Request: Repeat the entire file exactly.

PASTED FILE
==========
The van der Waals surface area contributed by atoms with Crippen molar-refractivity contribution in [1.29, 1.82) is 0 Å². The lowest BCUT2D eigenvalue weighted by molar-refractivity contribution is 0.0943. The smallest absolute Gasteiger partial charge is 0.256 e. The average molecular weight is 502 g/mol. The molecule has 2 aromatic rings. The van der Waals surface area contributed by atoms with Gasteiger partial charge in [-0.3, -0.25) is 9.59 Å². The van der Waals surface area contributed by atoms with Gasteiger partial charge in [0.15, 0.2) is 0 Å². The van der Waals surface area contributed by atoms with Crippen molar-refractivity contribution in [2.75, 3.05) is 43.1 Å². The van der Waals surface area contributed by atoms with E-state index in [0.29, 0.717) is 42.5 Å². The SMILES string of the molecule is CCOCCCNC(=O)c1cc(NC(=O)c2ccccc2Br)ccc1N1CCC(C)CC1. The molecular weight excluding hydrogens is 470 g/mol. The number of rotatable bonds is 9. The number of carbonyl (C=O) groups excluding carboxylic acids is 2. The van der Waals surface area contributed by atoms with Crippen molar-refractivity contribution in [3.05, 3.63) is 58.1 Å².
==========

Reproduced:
The van der Waals surface area contributed by atoms with Crippen molar-refractivity contribution in [1.29, 1.82) is 0 Å². The lowest BCUT2D eigenvalue weighted by molar-refractivity contribution is 0.0943. The smallest absolute Gasteiger partial charge is 0.256 e. The average molecular weight is 502 g/mol. The molecule has 2 aromatic rings. The van der Waals surface area contributed by atoms with Gasteiger partial charge in [-0.3, -0.25) is 9.59 Å². The van der Waals surface area contributed by atoms with Gasteiger partial charge in [0.15, 0.2) is 0 Å². The van der Waals surface area contributed by atoms with Crippen molar-refractivity contribution in [2.75, 3.05) is 43.1 Å². The van der Waals surface area contributed by atoms with E-state index in [0.29, 0.717) is 42.5 Å². The SMILES string of the molecule is CCOCCCNC(=O)c1cc(NC(=O)c2ccccc2Br)ccc1N1CCC(C)CC1. The molecular weight excluding hydrogens is 470 g/mol. The number of rotatable bonds is 9. The number of carbonyl (C=O) groups excluding carboxylic acids is 2. The van der Waals surface area contributed by atoms with Crippen molar-refractivity contribution in [3.05, 3.63) is 58.1 Å².